O'Neil was out sick, so I had to talk to Armstrong. "This is high school. We do our assignments. Really, history is not so bad," he says.
I can still read those damn books whether I'm in honors or not.
Brainstorming. Brain. Storming.
Notes for Vietnam paper:
THE BAD WAR, by Kristin Folger
There is no such thing as a good war, but some wars are worse than others. Such is the case with Vietnam.
FASCISM, by Kristin Folger
The history of Vietnam is that many different forces have tried to govern it and the Vietnamese fought back. Ho Chi Minh was supposed to be a hero. But he wasn't. America got involved. President Kennedy tried to end the war, but then he was assassinated. Johnson made matters worse.
HOW IT STARTED, by Kristin Folger
The French were wrong then Geneva was wrong Communism wrong capitalism wrong Vietcong wrong Eisenhower Kennedy Johnson Nixon you name it the betrayed become the betrayers, the savior turns with a machine gun to the crowd.
* * *
This is how it happens: The young boy is taken from his home he is bright, athletic, funny, a star. The town glories in his perfections: track star, wrestling star, star scholar.
But, he is still a child.
This is how it happens: The young boy is green as jade. He smiles, teeth bleached white from the sun, from Crest and Colgate and American dreams.
His country says war, says kill, says die, says don't question authority.
At first he doesn't mind. The uniform is shiny. Aren't American soldiers heroes? He's always thought they were. Inside, he pretends that he's someone else: John Wayne, Clark Gable. Outside, he excels, the way he always has. He trains to say war, say kill, say die. He flies to a land farther than he can imagine. He learns to be a soldier, to understand the terrain. He communes with nature. The snakes and lizards. The insects.
Part of him has gone away. The other part pretends he is in one of those movies he watched as a boy The Guns of Navarone, The Shores of Iwo Jima, where the enemy is clear and ugly and evil. The enemy has a wicked face and a long skinny mustache. The enemy is not a woman farmer, a girl, a crying child, a scared teenager, a village.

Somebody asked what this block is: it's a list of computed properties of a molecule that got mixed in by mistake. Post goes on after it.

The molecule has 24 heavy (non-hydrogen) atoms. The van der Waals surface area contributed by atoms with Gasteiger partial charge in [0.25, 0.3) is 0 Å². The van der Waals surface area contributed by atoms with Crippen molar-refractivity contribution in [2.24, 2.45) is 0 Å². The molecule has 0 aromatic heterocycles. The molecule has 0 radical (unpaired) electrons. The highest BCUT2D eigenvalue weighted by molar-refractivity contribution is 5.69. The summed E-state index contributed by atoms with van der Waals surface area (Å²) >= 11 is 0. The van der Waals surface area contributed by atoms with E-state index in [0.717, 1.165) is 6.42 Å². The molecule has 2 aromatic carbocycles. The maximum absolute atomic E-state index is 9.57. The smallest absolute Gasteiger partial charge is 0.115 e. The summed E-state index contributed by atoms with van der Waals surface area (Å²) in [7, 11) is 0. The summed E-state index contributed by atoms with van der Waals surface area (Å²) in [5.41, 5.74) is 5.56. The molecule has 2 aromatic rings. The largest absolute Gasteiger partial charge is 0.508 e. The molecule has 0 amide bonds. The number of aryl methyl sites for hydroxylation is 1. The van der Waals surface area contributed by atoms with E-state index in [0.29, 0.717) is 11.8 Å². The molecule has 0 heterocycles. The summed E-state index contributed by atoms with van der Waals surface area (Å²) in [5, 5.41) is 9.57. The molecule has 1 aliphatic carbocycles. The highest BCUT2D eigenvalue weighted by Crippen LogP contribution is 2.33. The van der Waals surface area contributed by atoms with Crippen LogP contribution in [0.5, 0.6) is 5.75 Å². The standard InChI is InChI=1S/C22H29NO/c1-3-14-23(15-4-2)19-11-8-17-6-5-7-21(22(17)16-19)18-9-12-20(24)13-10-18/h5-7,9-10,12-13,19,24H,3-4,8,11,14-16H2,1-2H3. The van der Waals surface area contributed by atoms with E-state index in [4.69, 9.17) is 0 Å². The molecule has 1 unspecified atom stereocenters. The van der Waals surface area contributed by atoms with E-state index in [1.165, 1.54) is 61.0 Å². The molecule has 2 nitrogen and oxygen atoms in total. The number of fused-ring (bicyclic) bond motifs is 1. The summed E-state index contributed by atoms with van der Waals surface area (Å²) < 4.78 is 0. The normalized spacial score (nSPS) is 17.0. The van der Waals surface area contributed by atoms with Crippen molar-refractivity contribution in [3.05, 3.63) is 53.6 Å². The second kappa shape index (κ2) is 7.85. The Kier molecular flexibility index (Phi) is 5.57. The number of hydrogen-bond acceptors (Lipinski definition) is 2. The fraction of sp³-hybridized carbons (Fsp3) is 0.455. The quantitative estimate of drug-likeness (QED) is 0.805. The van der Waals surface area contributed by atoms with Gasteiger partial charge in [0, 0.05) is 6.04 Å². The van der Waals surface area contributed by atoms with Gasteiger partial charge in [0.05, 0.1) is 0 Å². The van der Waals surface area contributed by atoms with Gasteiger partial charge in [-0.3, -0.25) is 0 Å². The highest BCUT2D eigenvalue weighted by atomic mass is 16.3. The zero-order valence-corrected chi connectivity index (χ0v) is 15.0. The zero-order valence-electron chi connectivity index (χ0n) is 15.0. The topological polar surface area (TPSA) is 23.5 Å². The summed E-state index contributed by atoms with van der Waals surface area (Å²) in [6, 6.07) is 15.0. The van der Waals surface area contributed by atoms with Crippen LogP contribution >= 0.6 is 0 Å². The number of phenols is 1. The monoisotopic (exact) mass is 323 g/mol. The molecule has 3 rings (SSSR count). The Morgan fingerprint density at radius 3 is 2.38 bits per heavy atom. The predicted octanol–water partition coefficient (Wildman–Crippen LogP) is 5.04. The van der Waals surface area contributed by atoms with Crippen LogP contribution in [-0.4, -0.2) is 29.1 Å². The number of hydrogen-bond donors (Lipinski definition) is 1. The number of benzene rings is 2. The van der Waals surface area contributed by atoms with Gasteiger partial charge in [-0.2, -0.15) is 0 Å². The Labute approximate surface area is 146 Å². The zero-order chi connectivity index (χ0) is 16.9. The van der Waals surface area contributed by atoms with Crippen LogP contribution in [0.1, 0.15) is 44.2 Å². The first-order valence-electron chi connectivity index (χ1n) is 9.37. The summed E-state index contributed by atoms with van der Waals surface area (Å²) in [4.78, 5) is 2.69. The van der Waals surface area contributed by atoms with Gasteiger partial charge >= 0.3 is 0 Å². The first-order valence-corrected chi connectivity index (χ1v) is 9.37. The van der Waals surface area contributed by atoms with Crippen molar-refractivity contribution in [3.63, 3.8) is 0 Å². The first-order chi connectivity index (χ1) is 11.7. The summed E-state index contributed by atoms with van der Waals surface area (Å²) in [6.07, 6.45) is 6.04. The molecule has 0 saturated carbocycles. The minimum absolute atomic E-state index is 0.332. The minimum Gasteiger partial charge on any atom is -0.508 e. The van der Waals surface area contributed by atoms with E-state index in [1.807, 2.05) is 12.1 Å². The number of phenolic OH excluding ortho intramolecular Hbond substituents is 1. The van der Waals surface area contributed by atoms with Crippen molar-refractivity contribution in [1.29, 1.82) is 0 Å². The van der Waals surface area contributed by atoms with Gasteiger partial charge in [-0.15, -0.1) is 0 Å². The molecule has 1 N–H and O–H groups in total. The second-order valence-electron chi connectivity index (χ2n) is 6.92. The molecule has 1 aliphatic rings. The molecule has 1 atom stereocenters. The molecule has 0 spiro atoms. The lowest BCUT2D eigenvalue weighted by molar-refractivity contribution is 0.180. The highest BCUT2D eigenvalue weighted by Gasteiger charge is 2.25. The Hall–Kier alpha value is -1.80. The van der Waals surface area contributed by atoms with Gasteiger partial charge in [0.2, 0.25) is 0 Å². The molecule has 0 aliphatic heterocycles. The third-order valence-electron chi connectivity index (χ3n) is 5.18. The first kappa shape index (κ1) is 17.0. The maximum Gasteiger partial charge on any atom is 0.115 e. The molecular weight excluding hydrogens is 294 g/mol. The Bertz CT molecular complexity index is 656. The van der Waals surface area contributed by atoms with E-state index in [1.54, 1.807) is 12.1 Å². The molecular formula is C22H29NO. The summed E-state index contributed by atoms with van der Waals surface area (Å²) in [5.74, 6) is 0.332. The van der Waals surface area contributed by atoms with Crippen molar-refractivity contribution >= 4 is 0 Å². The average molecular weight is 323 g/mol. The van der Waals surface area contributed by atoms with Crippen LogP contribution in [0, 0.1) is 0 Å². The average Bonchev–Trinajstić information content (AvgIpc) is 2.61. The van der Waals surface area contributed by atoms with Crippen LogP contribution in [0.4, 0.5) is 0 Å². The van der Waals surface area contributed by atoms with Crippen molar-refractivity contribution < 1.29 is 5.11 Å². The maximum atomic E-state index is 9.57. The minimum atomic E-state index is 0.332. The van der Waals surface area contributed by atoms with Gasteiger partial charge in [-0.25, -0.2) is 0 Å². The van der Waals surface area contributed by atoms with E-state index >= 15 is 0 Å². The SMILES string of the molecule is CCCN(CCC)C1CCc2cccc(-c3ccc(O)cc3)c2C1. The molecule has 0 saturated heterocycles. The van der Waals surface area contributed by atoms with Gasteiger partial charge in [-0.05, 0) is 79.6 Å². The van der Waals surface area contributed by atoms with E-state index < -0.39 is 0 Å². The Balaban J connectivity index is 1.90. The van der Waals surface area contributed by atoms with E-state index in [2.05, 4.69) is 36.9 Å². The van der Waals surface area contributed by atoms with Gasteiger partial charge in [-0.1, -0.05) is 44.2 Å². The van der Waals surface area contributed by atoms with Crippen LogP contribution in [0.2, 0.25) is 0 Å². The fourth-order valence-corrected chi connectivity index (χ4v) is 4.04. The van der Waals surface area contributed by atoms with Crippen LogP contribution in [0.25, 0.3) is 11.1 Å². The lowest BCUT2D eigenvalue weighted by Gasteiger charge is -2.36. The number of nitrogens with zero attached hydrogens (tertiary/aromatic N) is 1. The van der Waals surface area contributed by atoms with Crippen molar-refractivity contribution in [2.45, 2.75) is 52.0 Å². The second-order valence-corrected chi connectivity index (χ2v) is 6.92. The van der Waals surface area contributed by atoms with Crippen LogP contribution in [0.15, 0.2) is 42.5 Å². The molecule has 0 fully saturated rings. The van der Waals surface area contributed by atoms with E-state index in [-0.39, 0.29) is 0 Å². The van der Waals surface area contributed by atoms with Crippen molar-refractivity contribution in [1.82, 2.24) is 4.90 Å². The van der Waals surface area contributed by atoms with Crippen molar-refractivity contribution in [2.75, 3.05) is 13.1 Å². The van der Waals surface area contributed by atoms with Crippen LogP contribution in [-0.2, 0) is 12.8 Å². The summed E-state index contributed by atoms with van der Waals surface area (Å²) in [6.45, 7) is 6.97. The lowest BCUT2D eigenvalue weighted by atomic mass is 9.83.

This is the history of colonial rule. The changing of one land one body for another, one leg one arm one soul. And the whales travel miles to Baja, the turtles leave their eggs on the beach. And Simon, don't romanticize Ho Chi Minh or Marx or the maniac Stalin or Lenin or anyone or me. Don't even romanticize the whales, because they don't have difficult choices to make; they move on instinct. And the turtles leave their eggs on the beach to hatch alone. They don't even stick around to help their babies make it to the sea.
Dear Miss Faulkner: This is a late paper. After you read it, you may understand why. I can't write about the American participation in the Vietnam War without thinking of my brother David. Before he went to war, he was pretty famous at this school. He was a track star, wrestling champ, valedictorian. David was going to be a doctor or an astronomer.
Did I tell you that David knew the name of every planet, every constellation? We walked a lot at night and he introduced me to the stars. He taught me to see the way light falls on the trees, how to observe the changing directions of the wind, how to know when the rain would come days before it came. We talked about God. He believed in God, but he said it was okay if I didn't. He wanted people to think that things came easy for him. But they didn't. He would stay up nights working on his wrestling moves or his Spanish or his debate speech. David made birthday cakes in the shapes of animals. David sang old Gershwin songs off-key. Forget it, Miss Faulkner. You wouldn't understand. You think the slaves should have stayed enslaved.
I'm going to fail history. Naturally, I didn't give the paper or letter to Miss Faulkner. Why bother writing to even you? Why pretend that you're somebody and you can hear me?
Later: Called St. Agnes and a nun gave me the number of a convent in Alta Dena. The Mother Superior was eager enough to talk to a potential novice (if that's what it's called). She got right on when I explained my interest. The nun business has been slow lately, I'm sure. All that poverty and celibacy; there must not be many takers in this country. Also, that marriage to Christ business is pretty weird. In every religion there's always something that rubs me the wrong way. She asked if I'd been confirmed and I told her I had. (That was an event in itself Mom dressed me up like a Chatty Cathy doll, complete with patent leather shoes!) The Mother Superior explained that I could come to the convent to live at any time, but that my parents would have to give permission, plus pay room and board until I become a real nun. I was pretty cheerful, imagining myself holed up in a nice stark room somewhere reading Descartes and Heidegger, until she went over the daily routine: three Masses a day for an hour each, cooking, cleaning, milking cows (!). When I asked if I'd have to attend Mass since I'm an atheist, she immediately lost interest. What's the problem?
David. Please. Please come back. Please. Even with your body screwed up you could still do things. You could be a doctor even, like you wanted to. We could live together forever, and I'd help you out. Please, Dave. You've rested enough. Come back.
Copyright © 2001 by Kelly Easton